Police in Cologne are considering a range of measures to increase security at the city's New Year's Eve celebrations following the mass sexual assault committed at last year's event.
More than a thousand women reported being sexually assaulted in the city at the turn of the year by men described as being of Arab or North African appearance.
The attacks led to criticism of German Chancellor Angela Merkel's open door refugee policies, with the government passing a laws in their wake allowing asylum seekers accused of sex offences to be deported more easily.
According to documents obtained by Cologne's Express, experts and senior police officers have been convened as part of Operation Silvester to analyse the failures of the policing operation at the last event and formulate measures to increase security.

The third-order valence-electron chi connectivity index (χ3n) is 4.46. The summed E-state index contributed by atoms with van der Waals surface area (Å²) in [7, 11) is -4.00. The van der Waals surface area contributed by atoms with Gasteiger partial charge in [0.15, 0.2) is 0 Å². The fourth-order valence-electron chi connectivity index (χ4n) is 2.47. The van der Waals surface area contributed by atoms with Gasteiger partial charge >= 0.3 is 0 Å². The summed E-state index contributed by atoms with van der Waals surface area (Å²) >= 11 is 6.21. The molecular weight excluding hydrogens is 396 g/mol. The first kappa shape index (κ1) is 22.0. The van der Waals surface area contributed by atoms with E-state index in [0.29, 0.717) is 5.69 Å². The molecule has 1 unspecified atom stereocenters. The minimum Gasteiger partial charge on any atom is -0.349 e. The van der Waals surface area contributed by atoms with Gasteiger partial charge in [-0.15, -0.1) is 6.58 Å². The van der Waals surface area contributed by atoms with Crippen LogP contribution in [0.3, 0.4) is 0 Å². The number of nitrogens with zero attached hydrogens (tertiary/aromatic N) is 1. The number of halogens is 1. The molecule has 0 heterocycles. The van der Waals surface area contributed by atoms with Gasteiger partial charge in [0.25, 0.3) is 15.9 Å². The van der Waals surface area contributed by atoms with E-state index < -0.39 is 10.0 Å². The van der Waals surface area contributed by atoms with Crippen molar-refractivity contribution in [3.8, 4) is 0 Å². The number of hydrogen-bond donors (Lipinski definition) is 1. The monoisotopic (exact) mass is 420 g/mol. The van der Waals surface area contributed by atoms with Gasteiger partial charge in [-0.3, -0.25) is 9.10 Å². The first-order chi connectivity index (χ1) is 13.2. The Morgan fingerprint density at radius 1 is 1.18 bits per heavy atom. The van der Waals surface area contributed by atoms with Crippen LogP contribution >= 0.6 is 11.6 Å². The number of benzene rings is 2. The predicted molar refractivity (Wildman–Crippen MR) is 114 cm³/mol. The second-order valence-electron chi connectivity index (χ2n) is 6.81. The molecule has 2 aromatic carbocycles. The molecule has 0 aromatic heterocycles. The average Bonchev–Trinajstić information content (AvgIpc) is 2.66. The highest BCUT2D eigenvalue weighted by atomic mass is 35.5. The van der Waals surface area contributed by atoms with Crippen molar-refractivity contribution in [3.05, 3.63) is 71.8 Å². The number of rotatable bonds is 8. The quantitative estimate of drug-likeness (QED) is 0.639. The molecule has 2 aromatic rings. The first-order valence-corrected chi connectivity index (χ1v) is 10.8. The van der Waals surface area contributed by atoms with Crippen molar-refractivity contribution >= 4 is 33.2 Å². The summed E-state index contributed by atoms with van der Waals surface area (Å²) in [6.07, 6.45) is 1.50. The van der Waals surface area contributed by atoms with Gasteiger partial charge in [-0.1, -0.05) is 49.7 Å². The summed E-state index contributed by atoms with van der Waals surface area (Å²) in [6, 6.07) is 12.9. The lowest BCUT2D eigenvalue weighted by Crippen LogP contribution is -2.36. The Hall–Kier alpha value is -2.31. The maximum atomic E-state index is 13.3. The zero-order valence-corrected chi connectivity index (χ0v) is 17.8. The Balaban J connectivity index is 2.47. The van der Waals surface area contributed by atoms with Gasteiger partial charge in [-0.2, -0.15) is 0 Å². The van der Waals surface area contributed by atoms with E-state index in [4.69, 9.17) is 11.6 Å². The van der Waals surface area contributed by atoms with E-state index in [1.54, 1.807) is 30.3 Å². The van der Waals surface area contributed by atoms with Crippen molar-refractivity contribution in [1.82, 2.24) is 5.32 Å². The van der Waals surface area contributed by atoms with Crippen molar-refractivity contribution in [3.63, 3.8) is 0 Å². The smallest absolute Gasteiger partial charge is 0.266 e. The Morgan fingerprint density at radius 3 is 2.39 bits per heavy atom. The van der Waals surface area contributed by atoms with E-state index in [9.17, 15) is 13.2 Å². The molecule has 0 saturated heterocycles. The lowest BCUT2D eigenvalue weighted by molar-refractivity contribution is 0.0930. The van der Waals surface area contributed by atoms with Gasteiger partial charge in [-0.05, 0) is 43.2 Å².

Among measures being considered are helicopter surveillance, limiting the number of people allowed into certain areas and deploying officers specially trained in investigating sexual assault to "carry out qualified questioning and secure objective evidence".
Cologne police were widely criticised for their failings on the night of the attacks, with the city's police chief sacked after claims that authorities had attempted to suppress media reports.
In July a 20-year-old Iraqi man and a 26-year-old Algerian were sentenced for their roles in the attacks.
Cologne police chief Jürgen Mathies said that the reason most criminal charges made in the wake of the attacks were for robbery and theft offences was because poor quality of CCTV footage, which failed to record evidence of sexual assault.
Among the measures being considered are increasing the number of surveillance cameras in key areas and improving light sources.
The report also argues for measures to help refugees integrate into German society, and "improve the basic conditions which result in social-structure disadvantages and frustrations as a result of lack of personal exchange, financial participation, recognition and barriers to getting to know women."